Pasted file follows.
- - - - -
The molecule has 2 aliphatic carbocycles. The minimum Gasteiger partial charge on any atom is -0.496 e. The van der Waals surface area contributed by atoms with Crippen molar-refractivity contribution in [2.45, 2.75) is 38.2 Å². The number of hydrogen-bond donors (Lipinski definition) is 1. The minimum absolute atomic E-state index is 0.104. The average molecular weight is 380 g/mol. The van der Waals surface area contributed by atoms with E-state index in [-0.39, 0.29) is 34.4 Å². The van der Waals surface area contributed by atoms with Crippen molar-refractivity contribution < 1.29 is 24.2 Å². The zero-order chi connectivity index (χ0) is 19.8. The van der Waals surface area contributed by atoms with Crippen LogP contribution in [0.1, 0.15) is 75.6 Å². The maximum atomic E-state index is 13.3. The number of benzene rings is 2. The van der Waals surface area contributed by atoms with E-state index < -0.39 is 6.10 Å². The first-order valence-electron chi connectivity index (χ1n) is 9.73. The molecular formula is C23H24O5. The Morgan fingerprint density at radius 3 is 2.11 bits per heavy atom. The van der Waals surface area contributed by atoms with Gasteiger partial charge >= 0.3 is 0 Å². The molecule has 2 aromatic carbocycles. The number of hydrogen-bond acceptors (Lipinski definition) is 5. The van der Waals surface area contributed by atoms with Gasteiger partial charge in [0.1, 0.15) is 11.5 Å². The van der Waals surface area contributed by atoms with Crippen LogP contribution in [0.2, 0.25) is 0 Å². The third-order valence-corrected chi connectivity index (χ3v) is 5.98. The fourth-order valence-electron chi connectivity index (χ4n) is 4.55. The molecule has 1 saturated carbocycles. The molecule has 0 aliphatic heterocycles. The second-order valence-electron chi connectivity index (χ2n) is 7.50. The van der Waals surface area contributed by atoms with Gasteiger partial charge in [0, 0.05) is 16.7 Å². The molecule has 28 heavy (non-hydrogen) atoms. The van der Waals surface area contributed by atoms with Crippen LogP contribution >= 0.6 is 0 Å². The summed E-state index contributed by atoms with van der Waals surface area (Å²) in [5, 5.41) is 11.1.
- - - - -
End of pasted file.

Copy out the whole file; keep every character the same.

The molecule has 2 aliphatic carbocycles. The minimum Gasteiger partial charge on any atom is -0.496 e. The van der Waals surface area contributed by atoms with Crippen molar-refractivity contribution in [2.45, 2.75) is 38.2 Å². The number of hydrogen-bond donors (Lipinski definition) is 1. The minimum absolute atomic E-state index is 0.104. The average molecular weight is 380 g/mol. The van der Waals surface area contributed by atoms with E-state index in [-0.39, 0.29) is 34.4 Å². The van der Waals surface area contributed by atoms with Crippen molar-refractivity contribution < 1.29 is 24.2 Å². The zero-order chi connectivity index (χ0) is 19.8. The van der Waals surface area contributed by atoms with Crippen LogP contribution in [0.1, 0.15) is 75.6 Å². The maximum atomic E-state index is 13.3. The number of benzene rings is 2. The van der Waals surface area contributed by atoms with E-state index < -0.39 is 6.10 Å². The first-order valence-electron chi connectivity index (χ1n) is 9.73. The molecular formula is C23H24O5. The Morgan fingerprint density at radius 3 is 2.11 bits per heavy atom. The van der Waals surface area contributed by atoms with Gasteiger partial charge >= 0.3 is 0 Å². The molecule has 2 aromatic carbocycles. The number of hydrogen-bond acceptors (Lipinski definition) is 5. The van der Waals surface area contributed by atoms with Gasteiger partial charge in [0.1, 0.15) is 11.5 Å². The van der Waals surface area contributed by atoms with Crippen LogP contribution in [0.2, 0.25) is 0 Å². The third-order valence-corrected chi connectivity index (χ3v) is 5.98. The fourth-order valence-electron chi connectivity index (χ4n) is 4.55. The molecule has 1 saturated carbocycles. The molecule has 0 aliphatic heterocycles. The second-order valence-electron chi connectivity index (χ2n) is 7.50. The van der Waals surface area contributed by atoms with Gasteiger partial charge in [0, 0.05) is 16.7 Å². The molecule has 28 heavy (non-hydrogen) atoms. The van der Waals surface area contributed by atoms with Crippen LogP contribution >= 0.6 is 0 Å². The summed E-state index contributed by atoms with van der Waals surface area (Å²) in [5, 5.41) is 11.1.